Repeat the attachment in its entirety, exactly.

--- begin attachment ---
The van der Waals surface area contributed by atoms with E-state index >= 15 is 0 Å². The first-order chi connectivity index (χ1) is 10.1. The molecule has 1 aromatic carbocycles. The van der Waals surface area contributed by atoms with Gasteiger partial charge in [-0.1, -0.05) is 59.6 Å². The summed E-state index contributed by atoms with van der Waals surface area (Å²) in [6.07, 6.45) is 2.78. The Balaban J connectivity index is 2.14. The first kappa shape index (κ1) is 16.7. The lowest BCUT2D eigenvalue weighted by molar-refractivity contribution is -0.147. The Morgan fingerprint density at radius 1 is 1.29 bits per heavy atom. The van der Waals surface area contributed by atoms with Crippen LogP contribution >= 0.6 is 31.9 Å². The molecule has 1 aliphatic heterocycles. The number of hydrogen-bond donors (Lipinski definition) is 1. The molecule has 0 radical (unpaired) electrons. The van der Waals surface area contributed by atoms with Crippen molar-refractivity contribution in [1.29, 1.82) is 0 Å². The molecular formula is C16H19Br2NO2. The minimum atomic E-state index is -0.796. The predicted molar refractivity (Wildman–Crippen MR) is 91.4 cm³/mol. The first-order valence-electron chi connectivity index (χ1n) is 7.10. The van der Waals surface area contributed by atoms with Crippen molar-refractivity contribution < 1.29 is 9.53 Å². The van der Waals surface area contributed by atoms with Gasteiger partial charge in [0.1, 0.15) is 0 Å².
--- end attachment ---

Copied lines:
The van der Waals surface area contributed by atoms with E-state index >= 15 is 0 Å². The first-order chi connectivity index (χ1) is 10.1. The molecule has 1 aromatic carbocycles. The van der Waals surface area contributed by atoms with Gasteiger partial charge in [-0.1, -0.05) is 59.6 Å². The summed E-state index contributed by atoms with van der Waals surface area (Å²) in [6.07, 6.45) is 2.78. The Balaban J connectivity index is 2.14. The first kappa shape index (κ1) is 16.7. The lowest BCUT2D eigenvalue weighted by molar-refractivity contribution is -0.147. The Morgan fingerprint density at radius 1 is 1.29 bits per heavy atom. The van der Waals surface area contributed by atoms with Crippen LogP contribution >= 0.6 is 31.9 Å². The molecule has 1 aliphatic heterocycles. The number of hydrogen-bond donors (Lipinski definition) is 1. The molecule has 0 radical (unpaired) electrons. The van der Waals surface area contributed by atoms with Crippen molar-refractivity contribution in [1.29, 1.82) is 0 Å². The molecular formula is C16H19Br2NO2. The minimum atomic E-state index is -0.796. The predicted molar refractivity (Wildman–Crippen MR) is 91.4 cm³/mol. The first-order valence-electron chi connectivity index (χ1n) is 7.10. The van der Waals surface area contributed by atoms with Crippen molar-refractivity contribution < 1.29 is 9.53 Å². The van der Waals surface area contributed by atoms with Gasteiger partial charge in [0.1, 0.15) is 0 Å².